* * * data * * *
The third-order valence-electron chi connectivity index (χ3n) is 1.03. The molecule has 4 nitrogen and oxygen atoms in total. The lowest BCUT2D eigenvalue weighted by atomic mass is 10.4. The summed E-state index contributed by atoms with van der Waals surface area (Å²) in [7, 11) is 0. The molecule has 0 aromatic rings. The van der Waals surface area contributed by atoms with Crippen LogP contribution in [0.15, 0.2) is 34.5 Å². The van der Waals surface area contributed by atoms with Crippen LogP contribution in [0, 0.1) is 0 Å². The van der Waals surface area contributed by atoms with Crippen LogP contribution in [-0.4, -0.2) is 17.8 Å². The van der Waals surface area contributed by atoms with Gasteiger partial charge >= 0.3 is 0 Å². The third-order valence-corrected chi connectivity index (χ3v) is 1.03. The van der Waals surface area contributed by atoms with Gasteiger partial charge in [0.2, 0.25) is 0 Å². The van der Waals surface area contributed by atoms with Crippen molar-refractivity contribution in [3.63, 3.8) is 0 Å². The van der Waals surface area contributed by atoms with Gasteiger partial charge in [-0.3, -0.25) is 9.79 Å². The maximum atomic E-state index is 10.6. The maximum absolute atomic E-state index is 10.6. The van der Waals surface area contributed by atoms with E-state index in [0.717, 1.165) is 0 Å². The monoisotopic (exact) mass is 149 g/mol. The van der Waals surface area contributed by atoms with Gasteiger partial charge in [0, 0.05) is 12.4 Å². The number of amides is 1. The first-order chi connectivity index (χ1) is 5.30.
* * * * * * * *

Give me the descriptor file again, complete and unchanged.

The third-order valence-electron chi connectivity index (χ3n) is 1.03. The molecule has 4 nitrogen and oxygen atoms in total. The lowest BCUT2D eigenvalue weighted by atomic mass is 10.4. The summed E-state index contributed by atoms with van der Waals surface area (Å²) in [7, 11) is 0. The molecule has 0 aromatic rings. The van der Waals surface area contributed by atoms with Crippen LogP contribution in [0.15, 0.2) is 34.5 Å². The van der Waals surface area contributed by atoms with Crippen LogP contribution in [0, 0.1) is 0 Å². The van der Waals surface area contributed by atoms with Crippen LogP contribution in [-0.4, -0.2) is 17.8 Å². The van der Waals surface area contributed by atoms with Gasteiger partial charge >= 0.3 is 0 Å². The third-order valence-corrected chi connectivity index (χ3v) is 1.03. The van der Waals surface area contributed by atoms with Gasteiger partial charge in [0.2, 0.25) is 0 Å². The van der Waals surface area contributed by atoms with Crippen molar-refractivity contribution in [3.63, 3.8) is 0 Å². The van der Waals surface area contributed by atoms with Gasteiger partial charge in [-0.3, -0.25) is 9.79 Å². The maximum atomic E-state index is 10.6. The maximum absolute atomic E-state index is 10.6. The van der Waals surface area contributed by atoms with E-state index in [0.717, 1.165) is 0 Å². The monoisotopic (exact) mass is 149 g/mol. The van der Waals surface area contributed by atoms with Gasteiger partial charge in [0, 0.05) is 12.4 Å². The number of amides is 1. The first-order chi connectivity index (χ1) is 5.30.